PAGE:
On January 11, the prison at Guantanamo will enter its 10th year of operation, despite Barack Obama's campaign promise to close it. 174 men are still imprisoned there. It’s one of the most obvious promises that hasn’t been kept and a prime cause of that growing political disorder – Obama Fatigue.

Going After Corporate People

The campaign to legislate a way past the Supreme Court’s Citizens United decision isn’t completely new. According to Allen D. Kanner, writing on the Move to Amend website, since 1998 more than 125 cities and towns have passed ordinances that put citizens' rights ahead of corporate interests. They’ve banned corporations from dumping toxic sludge, building factory farms, mining, and extracting water for bottling. Many have even refused to recognize corporate personhood.

Over a dozen towns in Pennsylvania, Maine, and New Hampshire have recognized the right of nature to exist and flourish (Ecuador has done the same in its new constitution). Four municipalities, including Halifax in Virginia, and Mahonoy, Shrewsbury, and Packer in Pennsylvania, have passed laws imposing penalties on corporations for chemical trespass – in the form of involuntary introduction of toxic chemicals into the human body.Communities are also beginning to band together. When Pennsylvania’s attorney general proclaimed, "There is no inalienable right to local self-government," and then threatened to sue Packer Township for banning sewage sludge, people were outraged. Six other towns adopted similar ordinances and 23 others passed resolutions in support of their neighbors.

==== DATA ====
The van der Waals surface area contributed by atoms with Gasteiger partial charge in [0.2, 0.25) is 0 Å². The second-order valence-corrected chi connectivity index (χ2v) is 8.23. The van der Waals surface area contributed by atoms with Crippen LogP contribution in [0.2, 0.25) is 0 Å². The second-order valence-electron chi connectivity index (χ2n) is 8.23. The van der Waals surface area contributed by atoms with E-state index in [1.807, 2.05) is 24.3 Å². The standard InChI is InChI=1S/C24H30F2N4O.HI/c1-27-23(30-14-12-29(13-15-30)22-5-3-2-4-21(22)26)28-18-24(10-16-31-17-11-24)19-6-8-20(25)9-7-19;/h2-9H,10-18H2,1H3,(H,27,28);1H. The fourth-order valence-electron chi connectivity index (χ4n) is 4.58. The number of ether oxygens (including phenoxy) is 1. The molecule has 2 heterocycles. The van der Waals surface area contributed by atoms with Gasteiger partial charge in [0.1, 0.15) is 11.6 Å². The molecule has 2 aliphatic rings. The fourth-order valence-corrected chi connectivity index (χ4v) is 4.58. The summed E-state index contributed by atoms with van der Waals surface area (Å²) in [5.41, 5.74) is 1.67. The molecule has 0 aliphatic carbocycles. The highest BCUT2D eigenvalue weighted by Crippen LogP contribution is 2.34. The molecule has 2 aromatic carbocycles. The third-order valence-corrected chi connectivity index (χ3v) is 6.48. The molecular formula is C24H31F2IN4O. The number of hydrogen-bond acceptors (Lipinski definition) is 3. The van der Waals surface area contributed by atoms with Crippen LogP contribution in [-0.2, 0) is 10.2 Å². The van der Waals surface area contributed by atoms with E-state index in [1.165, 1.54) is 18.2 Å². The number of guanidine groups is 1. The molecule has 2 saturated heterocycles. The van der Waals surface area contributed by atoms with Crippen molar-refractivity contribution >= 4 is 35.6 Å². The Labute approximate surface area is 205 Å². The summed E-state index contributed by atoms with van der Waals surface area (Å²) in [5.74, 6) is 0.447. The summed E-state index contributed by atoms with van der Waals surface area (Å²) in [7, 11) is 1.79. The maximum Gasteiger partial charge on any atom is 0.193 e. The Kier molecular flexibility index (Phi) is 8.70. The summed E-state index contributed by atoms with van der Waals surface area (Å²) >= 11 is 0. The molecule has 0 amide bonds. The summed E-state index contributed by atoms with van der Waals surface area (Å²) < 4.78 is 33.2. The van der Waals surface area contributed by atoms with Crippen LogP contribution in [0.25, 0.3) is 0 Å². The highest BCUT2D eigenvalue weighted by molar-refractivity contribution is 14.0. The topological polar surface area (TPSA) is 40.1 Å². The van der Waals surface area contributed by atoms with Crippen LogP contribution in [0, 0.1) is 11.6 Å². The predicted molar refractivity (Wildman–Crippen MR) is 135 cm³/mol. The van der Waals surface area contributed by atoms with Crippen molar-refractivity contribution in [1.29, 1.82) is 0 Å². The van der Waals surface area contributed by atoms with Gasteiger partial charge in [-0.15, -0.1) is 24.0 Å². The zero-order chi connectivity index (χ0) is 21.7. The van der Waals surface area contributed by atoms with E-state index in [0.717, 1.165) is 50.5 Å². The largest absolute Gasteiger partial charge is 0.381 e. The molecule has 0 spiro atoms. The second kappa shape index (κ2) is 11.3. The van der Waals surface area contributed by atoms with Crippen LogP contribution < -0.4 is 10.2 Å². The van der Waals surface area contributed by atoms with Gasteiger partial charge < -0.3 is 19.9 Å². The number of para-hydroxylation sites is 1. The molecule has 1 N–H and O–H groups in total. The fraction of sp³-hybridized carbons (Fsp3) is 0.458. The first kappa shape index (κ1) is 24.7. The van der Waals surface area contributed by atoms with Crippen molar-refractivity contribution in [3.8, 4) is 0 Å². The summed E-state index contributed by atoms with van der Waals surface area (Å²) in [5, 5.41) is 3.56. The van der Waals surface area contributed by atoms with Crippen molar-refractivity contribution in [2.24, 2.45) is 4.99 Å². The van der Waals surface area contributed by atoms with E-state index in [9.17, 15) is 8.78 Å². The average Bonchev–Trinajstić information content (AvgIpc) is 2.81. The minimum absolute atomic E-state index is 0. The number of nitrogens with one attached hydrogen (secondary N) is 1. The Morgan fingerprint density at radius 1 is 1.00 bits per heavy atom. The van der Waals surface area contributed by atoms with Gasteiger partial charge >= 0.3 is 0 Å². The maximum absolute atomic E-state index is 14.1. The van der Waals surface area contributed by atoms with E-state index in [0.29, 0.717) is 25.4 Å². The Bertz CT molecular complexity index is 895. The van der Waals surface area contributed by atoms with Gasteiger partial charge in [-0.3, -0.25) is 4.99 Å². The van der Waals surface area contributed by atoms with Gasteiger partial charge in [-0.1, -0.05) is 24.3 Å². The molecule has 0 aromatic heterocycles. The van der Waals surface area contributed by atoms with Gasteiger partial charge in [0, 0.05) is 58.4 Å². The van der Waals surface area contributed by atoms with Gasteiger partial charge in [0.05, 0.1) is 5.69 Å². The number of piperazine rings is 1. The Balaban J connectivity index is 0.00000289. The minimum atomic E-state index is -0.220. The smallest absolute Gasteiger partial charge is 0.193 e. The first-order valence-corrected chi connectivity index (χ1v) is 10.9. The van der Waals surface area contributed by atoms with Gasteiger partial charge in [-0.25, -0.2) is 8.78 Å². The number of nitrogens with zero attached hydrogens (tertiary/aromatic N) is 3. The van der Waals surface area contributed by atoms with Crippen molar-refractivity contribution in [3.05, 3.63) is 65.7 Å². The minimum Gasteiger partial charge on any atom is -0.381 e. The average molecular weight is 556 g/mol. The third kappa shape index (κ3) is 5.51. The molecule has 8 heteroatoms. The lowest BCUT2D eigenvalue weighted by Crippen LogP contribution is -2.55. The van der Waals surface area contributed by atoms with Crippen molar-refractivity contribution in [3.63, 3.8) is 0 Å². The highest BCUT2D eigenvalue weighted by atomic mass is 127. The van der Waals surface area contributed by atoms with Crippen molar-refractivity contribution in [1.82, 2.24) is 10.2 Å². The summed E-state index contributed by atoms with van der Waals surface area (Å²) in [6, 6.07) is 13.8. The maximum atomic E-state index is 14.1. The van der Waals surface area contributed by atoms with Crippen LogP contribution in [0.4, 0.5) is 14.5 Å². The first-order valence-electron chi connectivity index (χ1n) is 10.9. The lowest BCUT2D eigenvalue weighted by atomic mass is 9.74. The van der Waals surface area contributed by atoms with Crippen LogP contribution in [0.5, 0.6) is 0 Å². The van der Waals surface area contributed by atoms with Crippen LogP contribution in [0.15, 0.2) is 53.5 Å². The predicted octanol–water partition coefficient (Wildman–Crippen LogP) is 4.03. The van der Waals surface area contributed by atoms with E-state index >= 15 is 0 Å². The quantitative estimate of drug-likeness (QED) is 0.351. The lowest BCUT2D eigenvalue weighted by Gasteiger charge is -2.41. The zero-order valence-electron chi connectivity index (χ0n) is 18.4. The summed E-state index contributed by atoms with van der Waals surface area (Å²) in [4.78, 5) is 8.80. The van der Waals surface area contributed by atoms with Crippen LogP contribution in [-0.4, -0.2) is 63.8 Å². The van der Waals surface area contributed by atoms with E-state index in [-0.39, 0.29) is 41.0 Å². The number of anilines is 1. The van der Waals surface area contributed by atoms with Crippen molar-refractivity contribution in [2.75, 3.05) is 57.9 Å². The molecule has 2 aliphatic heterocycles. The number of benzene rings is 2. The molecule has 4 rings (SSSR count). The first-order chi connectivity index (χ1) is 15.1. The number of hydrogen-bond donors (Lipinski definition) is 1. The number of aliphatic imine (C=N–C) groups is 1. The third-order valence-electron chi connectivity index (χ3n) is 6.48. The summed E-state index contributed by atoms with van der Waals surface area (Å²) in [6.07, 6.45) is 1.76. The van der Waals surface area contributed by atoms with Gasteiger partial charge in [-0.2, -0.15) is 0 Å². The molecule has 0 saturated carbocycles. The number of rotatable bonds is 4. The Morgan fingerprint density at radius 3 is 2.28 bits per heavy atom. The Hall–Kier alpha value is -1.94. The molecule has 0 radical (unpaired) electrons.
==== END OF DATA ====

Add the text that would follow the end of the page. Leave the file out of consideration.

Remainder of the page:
Bigger cities are joining the fray. In Pittsburgh, council member Doug Shields is trying to ban corporations in the city from drilling for natural gas, a damaging practice known as "fracking." As Shields put it, "Many people think that this is only about gas drilling. It's not. ­It's about our authority as a municipal community to say 'no' to corporations that will cause damage to our community. It's about our right to community, to local self-government."